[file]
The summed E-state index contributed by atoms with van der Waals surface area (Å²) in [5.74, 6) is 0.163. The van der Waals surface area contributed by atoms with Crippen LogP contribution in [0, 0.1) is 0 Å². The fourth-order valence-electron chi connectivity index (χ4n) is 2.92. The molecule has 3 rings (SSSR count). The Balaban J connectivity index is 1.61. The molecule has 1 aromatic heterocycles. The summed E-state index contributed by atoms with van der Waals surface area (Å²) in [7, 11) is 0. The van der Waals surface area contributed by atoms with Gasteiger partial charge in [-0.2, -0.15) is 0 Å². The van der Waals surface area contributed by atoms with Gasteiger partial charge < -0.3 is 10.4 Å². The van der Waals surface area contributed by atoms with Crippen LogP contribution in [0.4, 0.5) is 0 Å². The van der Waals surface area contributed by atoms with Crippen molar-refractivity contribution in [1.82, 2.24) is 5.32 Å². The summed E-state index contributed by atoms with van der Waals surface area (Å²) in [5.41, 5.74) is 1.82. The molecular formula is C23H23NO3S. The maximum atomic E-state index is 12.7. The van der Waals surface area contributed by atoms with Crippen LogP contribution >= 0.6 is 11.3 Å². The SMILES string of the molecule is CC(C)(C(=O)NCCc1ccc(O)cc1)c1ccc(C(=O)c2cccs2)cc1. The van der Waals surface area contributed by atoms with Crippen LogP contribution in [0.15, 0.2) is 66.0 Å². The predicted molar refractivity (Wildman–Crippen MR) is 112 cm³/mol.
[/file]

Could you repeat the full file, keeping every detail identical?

The summed E-state index contributed by atoms with van der Waals surface area (Å²) in [5.74, 6) is 0.163. The van der Waals surface area contributed by atoms with Crippen LogP contribution in [0, 0.1) is 0 Å². The fourth-order valence-electron chi connectivity index (χ4n) is 2.92. The molecule has 3 rings (SSSR count). The Balaban J connectivity index is 1.61. The molecule has 1 aromatic heterocycles. The summed E-state index contributed by atoms with van der Waals surface area (Å²) in [7, 11) is 0. The van der Waals surface area contributed by atoms with Gasteiger partial charge in [-0.2, -0.15) is 0 Å². The van der Waals surface area contributed by atoms with Gasteiger partial charge < -0.3 is 10.4 Å². The van der Waals surface area contributed by atoms with Crippen LogP contribution in [0.4, 0.5) is 0 Å². The van der Waals surface area contributed by atoms with Crippen molar-refractivity contribution in [1.82, 2.24) is 5.32 Å². The summed E-state index contributed by atoms with van der Waals surface area (Å²) in [5.41, 5.74) is 1.82. The molecular formula is C23H23NO3S. The maximum atomic E-state index is 12.7. The van der Waals surface area contributed by atoms with Crippen LogP contribution >= 0.6 is 11.3 Å². The SMILES string of the molecule is CC(C)(C(=O)NCCc1ccc(O)cc1)c1ccc(C(=O)c2cccs2)cc1. The van der Waals surface area contributed by atoms with Crippen LogP contribution in [0.15, 0.2) is 66.0 Å². The predicted molar refractivity (Wildman–Crippen MR) is 112 cm³/mol.